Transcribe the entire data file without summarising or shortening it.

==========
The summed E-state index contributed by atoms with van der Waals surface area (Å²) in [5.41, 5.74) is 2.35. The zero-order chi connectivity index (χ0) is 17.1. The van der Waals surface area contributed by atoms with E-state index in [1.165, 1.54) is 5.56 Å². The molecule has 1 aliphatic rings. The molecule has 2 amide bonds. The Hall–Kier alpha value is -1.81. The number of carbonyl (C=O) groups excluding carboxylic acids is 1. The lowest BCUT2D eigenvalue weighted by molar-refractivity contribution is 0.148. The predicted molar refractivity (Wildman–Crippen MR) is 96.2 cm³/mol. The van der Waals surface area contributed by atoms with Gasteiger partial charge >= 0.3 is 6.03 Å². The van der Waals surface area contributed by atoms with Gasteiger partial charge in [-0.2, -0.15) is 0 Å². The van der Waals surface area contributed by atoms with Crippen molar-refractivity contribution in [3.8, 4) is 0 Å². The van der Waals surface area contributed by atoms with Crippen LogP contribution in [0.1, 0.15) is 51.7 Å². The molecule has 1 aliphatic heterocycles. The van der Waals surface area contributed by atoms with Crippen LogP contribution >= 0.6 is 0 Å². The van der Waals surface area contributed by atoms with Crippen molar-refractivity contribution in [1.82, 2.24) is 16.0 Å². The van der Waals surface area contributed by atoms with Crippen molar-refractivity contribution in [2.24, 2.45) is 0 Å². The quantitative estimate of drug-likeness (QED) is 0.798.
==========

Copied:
The summed E-state index contributed by atoms with van der Waals surface area (Å²) in [5.41, 5.74) is 2.35. The zero-order chi connectivity index (χ0) is 17.1. The van der Waals surface area contributed by atoms with E-state index in [1.165, 1.54) is 5.56 Å². The molecule has 1 aliphatic rings. The molecule has 2 amide bonds. The Hall–Kier alpha value is -1.81. The number of carbonyl (C=O) groups excluding carboxylic acids is 1. The lowest BCUT2D eigenvalue weighted by molar-refractivity contribution is 0.148. The predicted molar refractivity (Wildman–Crippen MR) is 96.2 cm³/mol. The van der Waals surface area contributed by atoms with Gasteiger partial charge >= 0.3 is 6.03 Å². The van der Waals surface area contributed by atoms with Gasteiger partial charge in [-0.2, -0.15) is 0 Å². The van der Waals surface area contributed by atoms with Crippen molar-refractivity contribution in [3.8, 4) is 0 Å². The van der Waals surface area contributed by atoms with Crippen LogP contribution in [0.1, 0.15) is 51.7 Å². The molecule has 1 aliphatic heterocycles. The van der Waals surface area contributed by atoms with Crippen LogP contribution >= 0.6 is 0 Å². The van der Waals surface area contributed by atoms with Crippen molar-refractivity contribution in [1.82, 2.24) is 16.0 Å². The van der Waals surface area contributed by atoms with Crippen molar-refractivity contribution in [2.24, 2.45) is 0 Å². The quantitative estimate of drug-likeness (QED) is 0.798.